A pilot program will determine how effective drones are for restoration efforts that impact the resilience of natural ecosystems and coastal communities along the East Coast.
By Mary Claire McCarthy
A partnership between Elizabeth City State University (ECSU) and Audubon North Carolina is harnessing the unique power of drones for conservation. This pilot program will determine the feasibility of using drones for marsh restoration, making it a potential model for coastal communities adapting to sea-level rise and storms intensified by climate change.
We’re familiar with using drones for package delivery or for taking mouth-dropping photos, but we’ve never seen them take to the sky quite like this.
With funding from N.C. Policy Collaboratory, researchers and students from ECSU are using drones to conduct aerial surveys of the Donal C. O’Brien Jr. Sanctuary at Pine Island and the Currituck Banks National Estuarine Research Reserve.
Nestled between the Atlantic Ocean and the Currituck Sound, Pine Island is home to the Donal C. O’Brien Jr. Sanctuary and Audubon Center. This property marks some of the last undeveloped lands on the northern portion of the Outer Banks, preserving 2,600 acres of marsh, upland maritime forest and sandy beaches, as well as offering a lens into the area’s unique hunting heritage. Audubon North Carolina, a branch of the national nonprofit that works to conserve and restore natural ecosystems for the protection of birds and other wildlife, has ambitious plans to transform the former private hunting lodge into an epicenter for researchers to study how humans and wildlife will adapt to coastline change. Cue the drone program.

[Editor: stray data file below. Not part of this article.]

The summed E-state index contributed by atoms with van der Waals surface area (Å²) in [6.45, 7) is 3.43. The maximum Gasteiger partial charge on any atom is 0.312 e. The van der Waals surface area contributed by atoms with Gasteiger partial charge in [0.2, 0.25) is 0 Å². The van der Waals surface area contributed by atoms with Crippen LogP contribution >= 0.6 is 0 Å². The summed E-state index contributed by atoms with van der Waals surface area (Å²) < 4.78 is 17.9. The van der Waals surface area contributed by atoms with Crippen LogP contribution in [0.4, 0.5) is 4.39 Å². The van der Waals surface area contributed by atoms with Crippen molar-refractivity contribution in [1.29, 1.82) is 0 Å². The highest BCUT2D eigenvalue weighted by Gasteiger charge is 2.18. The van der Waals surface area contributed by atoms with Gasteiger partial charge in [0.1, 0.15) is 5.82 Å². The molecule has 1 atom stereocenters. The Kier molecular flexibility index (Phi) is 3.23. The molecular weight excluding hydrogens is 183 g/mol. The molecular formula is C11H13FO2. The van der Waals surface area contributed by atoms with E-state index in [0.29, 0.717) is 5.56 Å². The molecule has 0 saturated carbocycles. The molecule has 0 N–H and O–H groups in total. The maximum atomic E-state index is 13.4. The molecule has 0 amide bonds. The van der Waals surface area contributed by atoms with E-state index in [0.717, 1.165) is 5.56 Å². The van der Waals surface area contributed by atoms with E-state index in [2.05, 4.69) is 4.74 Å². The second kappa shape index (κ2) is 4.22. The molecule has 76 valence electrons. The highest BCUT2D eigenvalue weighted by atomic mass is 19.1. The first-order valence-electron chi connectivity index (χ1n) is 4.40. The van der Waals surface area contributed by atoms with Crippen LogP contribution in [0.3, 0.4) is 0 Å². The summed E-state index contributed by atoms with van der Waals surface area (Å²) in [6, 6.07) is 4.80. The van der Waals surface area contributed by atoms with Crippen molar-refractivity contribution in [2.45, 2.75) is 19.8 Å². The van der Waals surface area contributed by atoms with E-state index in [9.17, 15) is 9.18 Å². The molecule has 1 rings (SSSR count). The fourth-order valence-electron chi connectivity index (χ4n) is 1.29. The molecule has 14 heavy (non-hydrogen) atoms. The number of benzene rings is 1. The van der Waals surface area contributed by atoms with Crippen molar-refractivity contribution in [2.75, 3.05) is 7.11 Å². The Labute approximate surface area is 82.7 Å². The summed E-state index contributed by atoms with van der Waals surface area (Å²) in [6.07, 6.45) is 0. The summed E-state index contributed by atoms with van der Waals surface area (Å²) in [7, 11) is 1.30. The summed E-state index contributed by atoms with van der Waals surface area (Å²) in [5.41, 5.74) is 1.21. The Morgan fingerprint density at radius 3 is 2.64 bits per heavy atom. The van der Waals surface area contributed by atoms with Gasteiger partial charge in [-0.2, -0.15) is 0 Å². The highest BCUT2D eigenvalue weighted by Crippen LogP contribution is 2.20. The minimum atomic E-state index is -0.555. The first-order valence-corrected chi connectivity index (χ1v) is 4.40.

“This whole project is about new approaches. Drones give us a new, efficient, and inexpensive way to do detailed conservation planning. The end goal is to figure out the best ways to restore freshwater marshes in really complex systems like the Currituck Sound, which ultimately helps birds and people,” explains Cat Bowler, the coastal resilience program manager at Audubon North Carolina.
Drones will map shoreline changes and vegetation on Pine Island. The interior of the marsh is hard to access by foot, making field surveys difficult. But Robert Fearn, the sanctuary and Audubon North Carolina center director, says, “Using the drones, we can look at the marsh at a landscape scale, and you start to see patterns emerge that you couldn’t see from ground level.” Gaining a deeper understanding of the distribution of marsh vegetation and places that need restoration is crucial for creating a management plan that sustains the wildlife that roams its tall marsh grasses.